People with light-colored eyes may be more likely to develop alcoholism than those with dark brown eyes, according to a study from the University of Vermont. The study was published in July 2015 in the American Journal of Medical Genetics Part B: Neuropsychiatric Genetics.
Recent findings from an American research team point to a significant increase in the mind-altering effects of marijuana/cannabis in a person who also consumes even small amounts of alcohol.
Having adult children can be both a joy and a burden. What happens if your adult child is headed down a dangerous path? Do you feel like it is no longer your place to say anything? Do you fear you’re overreacting and may push him away? Our grown-up children may be adults, but they sometimes still need our support and intervention. If you think your adult son is drinking to excess, you should step in and say something. Offer to help and provide information to back up your concerns.
They might tell half-truths, even outright lie — anything to prevent a parent or concerned family member from discovering what’s going on. When this happens, what can you do? Eliminate much of the guesswork by learning how to identify alcohol problems in the family. Continue reading
Newly released findings from federal researchers point to a potentially significant increase in the number of American adults affected by diagnosable problems with alcohol abuse or alcohol dependence (i.e., alcoholism). Continue reading
New evidence from Chinese scientists indicates that loss of grey matter in certain key brain areas may substantially account for the impaired functional abilities of people affected by alcoholism.
Functioning alcoholics are sneaky. They drink enough and have the symptoms to be diagnosed as alcoholics, and yet they still manage to function every day. They are masters of denial and of hiding the truth. These are not the stereotypical alcoholics. They can get drunk and act sober. They can go to work with a hidden hangover and sneak drinks throughout the day. This type of alcoholic may be functioning, but he is hanging on by a thread. How can you recognize functional alcoholism in someone you care about? How can you help?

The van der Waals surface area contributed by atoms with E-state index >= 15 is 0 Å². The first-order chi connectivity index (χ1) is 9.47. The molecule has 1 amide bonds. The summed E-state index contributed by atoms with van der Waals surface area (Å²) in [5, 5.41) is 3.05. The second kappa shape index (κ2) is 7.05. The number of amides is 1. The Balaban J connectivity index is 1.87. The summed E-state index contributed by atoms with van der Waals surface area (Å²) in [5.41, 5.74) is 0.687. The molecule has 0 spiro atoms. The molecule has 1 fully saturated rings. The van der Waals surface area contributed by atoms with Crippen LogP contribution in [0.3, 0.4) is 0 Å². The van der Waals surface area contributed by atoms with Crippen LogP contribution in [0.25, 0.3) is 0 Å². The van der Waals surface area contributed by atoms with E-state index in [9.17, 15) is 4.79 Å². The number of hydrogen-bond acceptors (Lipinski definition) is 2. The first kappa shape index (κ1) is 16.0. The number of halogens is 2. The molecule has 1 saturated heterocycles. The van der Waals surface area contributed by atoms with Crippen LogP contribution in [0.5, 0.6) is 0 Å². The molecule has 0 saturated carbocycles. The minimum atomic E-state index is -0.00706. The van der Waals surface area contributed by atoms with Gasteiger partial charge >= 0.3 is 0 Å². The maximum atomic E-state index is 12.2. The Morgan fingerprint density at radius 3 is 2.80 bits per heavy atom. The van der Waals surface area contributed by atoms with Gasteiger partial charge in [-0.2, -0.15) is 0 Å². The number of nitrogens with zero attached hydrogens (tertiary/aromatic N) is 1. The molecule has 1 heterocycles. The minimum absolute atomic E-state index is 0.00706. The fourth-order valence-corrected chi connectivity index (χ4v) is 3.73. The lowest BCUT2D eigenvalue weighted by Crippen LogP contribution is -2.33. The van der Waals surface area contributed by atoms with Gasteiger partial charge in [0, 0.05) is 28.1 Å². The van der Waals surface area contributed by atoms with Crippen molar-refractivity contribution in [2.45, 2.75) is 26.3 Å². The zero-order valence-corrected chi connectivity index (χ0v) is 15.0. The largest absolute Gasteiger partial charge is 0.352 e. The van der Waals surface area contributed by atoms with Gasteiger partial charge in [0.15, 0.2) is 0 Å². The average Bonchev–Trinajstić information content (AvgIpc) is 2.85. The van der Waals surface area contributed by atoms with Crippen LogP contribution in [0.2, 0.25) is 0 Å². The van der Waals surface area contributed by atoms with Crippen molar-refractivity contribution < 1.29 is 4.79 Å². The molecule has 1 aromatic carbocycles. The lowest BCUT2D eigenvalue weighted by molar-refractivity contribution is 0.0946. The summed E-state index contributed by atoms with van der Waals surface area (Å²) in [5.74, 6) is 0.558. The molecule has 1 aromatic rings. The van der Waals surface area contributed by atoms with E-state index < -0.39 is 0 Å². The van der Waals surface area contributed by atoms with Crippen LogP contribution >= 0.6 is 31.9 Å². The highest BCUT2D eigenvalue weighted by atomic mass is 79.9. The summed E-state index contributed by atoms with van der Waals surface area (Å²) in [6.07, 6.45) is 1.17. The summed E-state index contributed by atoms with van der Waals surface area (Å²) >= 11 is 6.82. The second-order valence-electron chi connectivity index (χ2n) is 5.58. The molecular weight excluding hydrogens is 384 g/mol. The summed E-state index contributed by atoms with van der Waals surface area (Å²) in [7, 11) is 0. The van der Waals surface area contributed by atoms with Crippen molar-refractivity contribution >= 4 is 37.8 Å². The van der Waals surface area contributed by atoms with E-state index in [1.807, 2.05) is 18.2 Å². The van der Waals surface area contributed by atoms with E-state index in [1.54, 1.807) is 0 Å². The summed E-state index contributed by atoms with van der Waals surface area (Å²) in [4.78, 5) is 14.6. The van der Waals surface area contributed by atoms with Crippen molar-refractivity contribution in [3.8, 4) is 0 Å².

A new study—following over 40,000 participants for 18 years—has found that the social and psychological issues stemming from drinking are more predictive of mortality rates than physically hazardous behaviors like drunk driving. The results are quite surprising—for instance, suggesting that experiencing things like withdrawal jitters is less of a concern than something like losing a job in terms of the risk of dying—and underline the importance of taking the psychological and social aspects of alcoholism into account when considering the risks. The results also show that even light drinkers experience issues related to their drinking, suggesting that cutting down might not be enough to avoid problems related to alcohol.
According to a report by the World Cancer Research Fund (WCRF), there is “strong evidence” that drinking three or more alcoholic drinks per day is a cause of liver cancer. Worldwide, liver cancer is the second most common cause of death from cancer, leading to around 746,000 deaths in 2012. The number of new cases around the world increased by around 25 percent from 2002 to 2012, with over 782,000 cases in 2012. Some may disagree with the specific number of drinks cited in the WCRF report, but the overall message from the report is unchanged: excessive drinking is a significant cause of liver cancer.